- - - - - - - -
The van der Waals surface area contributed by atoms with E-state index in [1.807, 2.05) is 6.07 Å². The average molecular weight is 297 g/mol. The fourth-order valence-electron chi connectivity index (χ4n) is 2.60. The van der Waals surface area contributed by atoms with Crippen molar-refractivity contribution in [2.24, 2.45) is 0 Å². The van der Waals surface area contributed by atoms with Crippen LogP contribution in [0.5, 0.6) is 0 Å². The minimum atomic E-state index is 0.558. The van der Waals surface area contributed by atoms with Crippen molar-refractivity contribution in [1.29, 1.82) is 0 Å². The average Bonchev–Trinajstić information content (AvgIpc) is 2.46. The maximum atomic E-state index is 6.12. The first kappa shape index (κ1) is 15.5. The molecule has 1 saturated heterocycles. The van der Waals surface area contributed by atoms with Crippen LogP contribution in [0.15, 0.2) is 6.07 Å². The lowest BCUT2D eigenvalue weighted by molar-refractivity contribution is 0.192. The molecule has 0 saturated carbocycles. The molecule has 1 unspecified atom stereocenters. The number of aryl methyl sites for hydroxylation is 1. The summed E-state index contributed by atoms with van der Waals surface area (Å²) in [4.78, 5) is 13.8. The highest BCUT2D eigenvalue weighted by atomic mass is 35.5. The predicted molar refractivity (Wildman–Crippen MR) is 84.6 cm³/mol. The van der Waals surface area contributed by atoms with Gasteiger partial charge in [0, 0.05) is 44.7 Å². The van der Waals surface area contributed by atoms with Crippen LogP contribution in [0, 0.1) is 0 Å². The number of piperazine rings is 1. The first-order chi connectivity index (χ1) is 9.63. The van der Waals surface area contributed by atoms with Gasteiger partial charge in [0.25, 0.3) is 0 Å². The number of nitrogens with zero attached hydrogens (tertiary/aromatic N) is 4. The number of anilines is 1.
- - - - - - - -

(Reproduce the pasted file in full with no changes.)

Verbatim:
The van der Waals surface area contributed by atoms with E-state index in [1.807, 2.05) is 6.07 Å². The average molecular weight is 297 g/mol. The fourth-order valence-electron chi connectivity index (χ4n) is 2.60. The van der Waals surface area contributed by atoms with Crippen molar-refractivity contribution in [2.24, 2.45) is 0 Å². The van der Waals surface area contributed by atoms with Crippen LogP contribution in [0.5, 0.6) is 0 Å². The minimum atomic E-state index is 0.558. The van der Waals surface area contributed by atoms with Crippen molar-refractivity contribution in [1.29, 1.82) is 0 Å². The average Bonchev–Trinajstić information content (AvgIpc) is 2.46. The maximum atomic E-state index is 6.12. The first kappa shape index (κ1) is 15.5. The molecule has 1 saturated heterocycles. The van der Waals surface area contributed by atoms with Crippen LogP contribution in [0.15, 0.2) is 6.07 Å². The lowest BCUT2D eigenvalue weighted by molar-refractivity contribution is 0.192. The molecule has 0 saturated carbocycles. The molecule has 1 unspecified atom stereocenters. The number of aryl methyl sites for hydroxylation is 1. The summed E-state index contributed by atoms with van der Waals surface area (Å²) in [4.78, 5) is 13.8. The highest BCUT2D eigenvalue weighted by atomic mass is 35.5. The predicted molar refractivity (Wildman–Crippen MR) is 84.6 cm³/mol. The van der Waals surface area contributed by atoms with Gasteiger partial charge in [0, 0.05) is 44.7 Å². The van der Waals surface area contributed by atoms with Crippen LogP contribution in [0, 0.1) is 0 Å². The number of piperazine rings is 1. The first-order chi connectivity index (χ1) is 9.63. The van der Waals surface area contributed by atoms with Gasteiger partial charge in [0.25, 0.3) is 0 Å². The number of nitrogens with zero attached hydrogens (tertiary/aromatic N) is 4. The number of anilines is 1.